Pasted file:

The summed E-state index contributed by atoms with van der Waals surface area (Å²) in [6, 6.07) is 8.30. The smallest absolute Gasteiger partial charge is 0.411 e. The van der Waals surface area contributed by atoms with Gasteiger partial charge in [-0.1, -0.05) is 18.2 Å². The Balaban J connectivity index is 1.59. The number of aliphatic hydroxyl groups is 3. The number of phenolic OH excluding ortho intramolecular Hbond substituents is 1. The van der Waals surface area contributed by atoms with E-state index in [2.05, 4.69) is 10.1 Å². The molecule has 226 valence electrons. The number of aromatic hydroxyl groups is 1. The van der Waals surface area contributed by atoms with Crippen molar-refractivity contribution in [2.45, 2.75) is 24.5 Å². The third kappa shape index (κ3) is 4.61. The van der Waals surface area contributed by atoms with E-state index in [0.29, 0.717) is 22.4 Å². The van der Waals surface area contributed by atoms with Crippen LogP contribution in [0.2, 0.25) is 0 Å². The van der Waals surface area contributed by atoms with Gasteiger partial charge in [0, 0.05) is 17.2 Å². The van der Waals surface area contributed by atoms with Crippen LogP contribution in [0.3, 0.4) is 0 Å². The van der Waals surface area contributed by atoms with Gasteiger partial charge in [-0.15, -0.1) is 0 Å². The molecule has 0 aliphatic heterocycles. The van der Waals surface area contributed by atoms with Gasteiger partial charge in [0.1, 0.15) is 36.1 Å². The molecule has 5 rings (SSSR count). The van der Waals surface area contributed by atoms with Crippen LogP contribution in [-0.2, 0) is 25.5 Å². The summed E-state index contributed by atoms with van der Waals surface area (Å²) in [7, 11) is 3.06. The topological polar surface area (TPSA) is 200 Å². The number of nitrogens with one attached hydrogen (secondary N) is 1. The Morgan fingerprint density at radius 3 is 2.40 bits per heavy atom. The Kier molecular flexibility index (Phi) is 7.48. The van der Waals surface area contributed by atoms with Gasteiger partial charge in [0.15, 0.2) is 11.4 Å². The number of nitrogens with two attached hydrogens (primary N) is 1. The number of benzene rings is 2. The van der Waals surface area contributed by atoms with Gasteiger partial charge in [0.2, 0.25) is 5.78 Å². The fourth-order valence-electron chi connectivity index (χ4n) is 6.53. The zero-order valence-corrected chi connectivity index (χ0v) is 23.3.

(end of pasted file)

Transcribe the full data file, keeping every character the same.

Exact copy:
The summed E-state index contributed by atoms with van der Waals surface area (Å²) in [6, 6.07) is 8.30. The smallest absolute Gasteiger partial charge is 0.411 e. The van der Waals surface area contributed by atoms with Gasteiger partial charge in [-0.1, -0.05) is 18.2 Å². The Balaban J connectivity index is 1.59. The number of aliphatic hydroxyl groups is 3. The number of phenolic OH excluding ortho intramolecular Hbond substituents is 1. The van der Waals surface area contributed by atoms with E-state index in [2.05, 4.69) is 10.1 Å². The molecule has 226 valence electrons. The number of aromatic hydroxyl groups is 1. The van der Waals surface area contributed by atoms with Crippen molar-refractivity contribution in [2.45, 2.75) is 24.5 Å². The third kappa shape index (κ3) is 4.61. The van der Waals surface area contributed by atoms with E-state index in [0.29, 0.717) is 22.4 Å². The van der Waals surface area contributed by atoms with Crippen LogP contribution in [0.2, 0.25) is 0 Å². The van der Waals surface area contributed by atoms with Gasteiger partial charge in [0, 0.05) is 17.2 Å². The van der Waals surface area contributed by atoms with Crippen LogP contribution in [0.3, 0.4) is 0 Å². The van der Waals surface area contributed by atoms with Gasteiger partial charge in [-0.15, -0.1) is 0 Å². The molecule has 0 aliphatic heterocycles. The van der Waals surface area contributed by atoms with Gasteiger partial charge in [0.1, 0.15) is 36.1 Å². The molecule has 5 rings (SSSR count). The van der Waals surface area contributed by atoms with Crippen LogP contribution in [-0.2, 0) is 25.5 Å². The summed E-state index contributed by atoms with van der Waals surface area (Å²) in [7, 11) is 3.06. The topological polar surface area (TPSA) is 200 Å². The number of nitrogens with one attached hydrogen (secondary N) is 1. The Morgan fingerprint density at radius 3 is 2.40 bits per heavy atom. The Kier molecular flexibility index (Phi) is 7.48. The van der Waals surface area contributed by atoms with Gasteiger partial charge in [0.15, 0.2) is 11.4 Å². The number of nitrogens with two attached hydrogens (primary N) is 1. The number of benzene rings is 2. The van der Waals surface area contributed by atoms with Gasteiger partial charge in [0.2, 0.25) is 5.78 Å². The fourth-order valence-electron chi connectivity index (χ4n) is 6.53. The zero-order valence-corrected chi connectivity index (χ0v) is 23.3.